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J Pharmacol Exp Ther. 1985 Feb;232(2):388-94.

Amphetamine attenuates the stimulated release of dopamine in vivo.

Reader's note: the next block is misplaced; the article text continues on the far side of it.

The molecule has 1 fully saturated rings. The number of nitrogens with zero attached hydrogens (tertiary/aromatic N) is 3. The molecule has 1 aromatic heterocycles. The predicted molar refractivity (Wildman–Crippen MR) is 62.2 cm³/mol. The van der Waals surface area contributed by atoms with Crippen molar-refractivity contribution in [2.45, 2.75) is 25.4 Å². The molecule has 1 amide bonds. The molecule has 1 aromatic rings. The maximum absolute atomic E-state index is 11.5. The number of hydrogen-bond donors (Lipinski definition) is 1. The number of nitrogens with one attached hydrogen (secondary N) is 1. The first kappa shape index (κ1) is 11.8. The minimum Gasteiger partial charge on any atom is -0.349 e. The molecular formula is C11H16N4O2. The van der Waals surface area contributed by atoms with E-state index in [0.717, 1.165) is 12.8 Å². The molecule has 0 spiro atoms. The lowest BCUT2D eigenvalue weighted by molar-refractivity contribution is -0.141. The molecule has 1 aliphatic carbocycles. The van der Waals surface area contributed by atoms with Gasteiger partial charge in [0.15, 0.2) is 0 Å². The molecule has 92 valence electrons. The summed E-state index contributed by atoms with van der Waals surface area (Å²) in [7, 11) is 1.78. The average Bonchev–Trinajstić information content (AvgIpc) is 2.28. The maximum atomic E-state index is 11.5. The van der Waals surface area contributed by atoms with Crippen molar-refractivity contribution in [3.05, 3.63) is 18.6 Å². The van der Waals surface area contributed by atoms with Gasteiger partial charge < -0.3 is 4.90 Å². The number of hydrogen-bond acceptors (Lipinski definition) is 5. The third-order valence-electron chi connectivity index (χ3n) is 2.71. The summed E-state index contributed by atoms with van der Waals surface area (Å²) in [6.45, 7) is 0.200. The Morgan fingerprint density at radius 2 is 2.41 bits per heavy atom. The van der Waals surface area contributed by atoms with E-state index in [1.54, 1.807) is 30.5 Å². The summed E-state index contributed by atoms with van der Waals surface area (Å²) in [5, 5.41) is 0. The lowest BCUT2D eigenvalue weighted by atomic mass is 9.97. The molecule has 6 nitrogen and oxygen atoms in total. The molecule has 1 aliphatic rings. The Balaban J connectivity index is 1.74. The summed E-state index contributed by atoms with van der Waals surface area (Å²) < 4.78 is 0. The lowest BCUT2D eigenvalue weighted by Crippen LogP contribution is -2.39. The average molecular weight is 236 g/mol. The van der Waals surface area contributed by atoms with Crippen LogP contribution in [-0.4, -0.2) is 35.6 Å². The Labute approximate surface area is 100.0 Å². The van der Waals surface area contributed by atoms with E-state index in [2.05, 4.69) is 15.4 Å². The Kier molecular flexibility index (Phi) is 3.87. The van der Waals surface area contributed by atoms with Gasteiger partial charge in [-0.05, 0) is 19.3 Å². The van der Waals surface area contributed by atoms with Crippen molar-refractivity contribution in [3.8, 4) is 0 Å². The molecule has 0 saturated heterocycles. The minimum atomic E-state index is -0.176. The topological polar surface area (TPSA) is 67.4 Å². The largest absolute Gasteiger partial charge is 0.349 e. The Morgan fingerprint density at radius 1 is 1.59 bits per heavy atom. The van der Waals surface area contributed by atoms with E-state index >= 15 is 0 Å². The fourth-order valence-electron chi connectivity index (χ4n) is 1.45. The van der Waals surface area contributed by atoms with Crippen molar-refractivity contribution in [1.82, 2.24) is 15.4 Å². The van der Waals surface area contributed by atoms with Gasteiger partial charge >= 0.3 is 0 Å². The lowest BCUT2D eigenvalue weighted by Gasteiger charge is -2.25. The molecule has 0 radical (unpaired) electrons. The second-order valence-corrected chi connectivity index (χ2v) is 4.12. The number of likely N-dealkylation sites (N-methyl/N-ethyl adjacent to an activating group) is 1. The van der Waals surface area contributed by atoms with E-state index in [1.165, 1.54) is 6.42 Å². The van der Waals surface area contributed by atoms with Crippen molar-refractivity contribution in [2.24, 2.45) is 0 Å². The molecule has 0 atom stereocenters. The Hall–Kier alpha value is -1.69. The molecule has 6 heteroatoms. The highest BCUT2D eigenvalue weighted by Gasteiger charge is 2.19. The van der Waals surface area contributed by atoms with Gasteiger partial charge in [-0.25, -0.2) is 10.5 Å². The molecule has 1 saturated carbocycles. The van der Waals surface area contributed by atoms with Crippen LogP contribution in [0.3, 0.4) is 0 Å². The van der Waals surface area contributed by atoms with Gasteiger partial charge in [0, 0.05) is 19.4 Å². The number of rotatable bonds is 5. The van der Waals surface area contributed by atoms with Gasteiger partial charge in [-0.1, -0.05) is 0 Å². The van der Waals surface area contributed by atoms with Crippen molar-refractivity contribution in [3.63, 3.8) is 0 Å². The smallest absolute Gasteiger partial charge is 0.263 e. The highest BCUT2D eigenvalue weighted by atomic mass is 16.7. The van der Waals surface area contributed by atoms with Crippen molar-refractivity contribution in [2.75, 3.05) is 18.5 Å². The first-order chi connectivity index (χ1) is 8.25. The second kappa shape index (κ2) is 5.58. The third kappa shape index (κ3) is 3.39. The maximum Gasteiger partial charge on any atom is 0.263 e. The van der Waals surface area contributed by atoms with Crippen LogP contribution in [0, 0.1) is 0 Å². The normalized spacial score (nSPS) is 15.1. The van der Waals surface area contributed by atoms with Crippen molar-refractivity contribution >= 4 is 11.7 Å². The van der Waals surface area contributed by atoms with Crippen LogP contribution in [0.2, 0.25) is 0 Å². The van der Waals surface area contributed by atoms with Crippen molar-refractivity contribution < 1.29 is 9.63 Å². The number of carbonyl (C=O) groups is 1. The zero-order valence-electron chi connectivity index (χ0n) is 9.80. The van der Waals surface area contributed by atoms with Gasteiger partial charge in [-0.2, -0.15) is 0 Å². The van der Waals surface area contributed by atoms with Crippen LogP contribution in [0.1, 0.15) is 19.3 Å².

Carbon-fiber voltammetric electrodes have been used to measure the release of dopamine in the caudate nucleus of an anesthetized rat. Release is induced by electrical stimulation of the medial forebrain bundle. The amplitude of the observed release is attenuated by i.p. injection of amphetamine. A similar attenuation is induced by reserpine; however, at a slower rate. The combined regimen of amphetamine (1 or 10 mg/kg) and electrical stimulation does not deplete striatal dopamine levels and thus the decreased release of dopamine is not a result of depleted dopamine stores. Benztropine (25 mg kg-1) is able to cause a short term inhibition of the action of amphetamine (1 mg kg-1). The dopamine agonist pergolide (0.5 mg kg-1) does not affect the stimulated release. Haloperidol (1.0 mg kg-1) increases the amount of DA release, but is unable to attenuate the inhibition caused by amphetamine. Thus, it appears that the actions induced by amphetamine are a result of interaction with the neuronal uptake carrier and subsequent transport of dopamine from a functional to nonfunctional pool. In isolated striatal synaptic vesicles, amphetamine is found to block dopamine uptake and induce its release. This in vitro evidence provides a possible mechanism for the observed in vivo actions of amphetamine.

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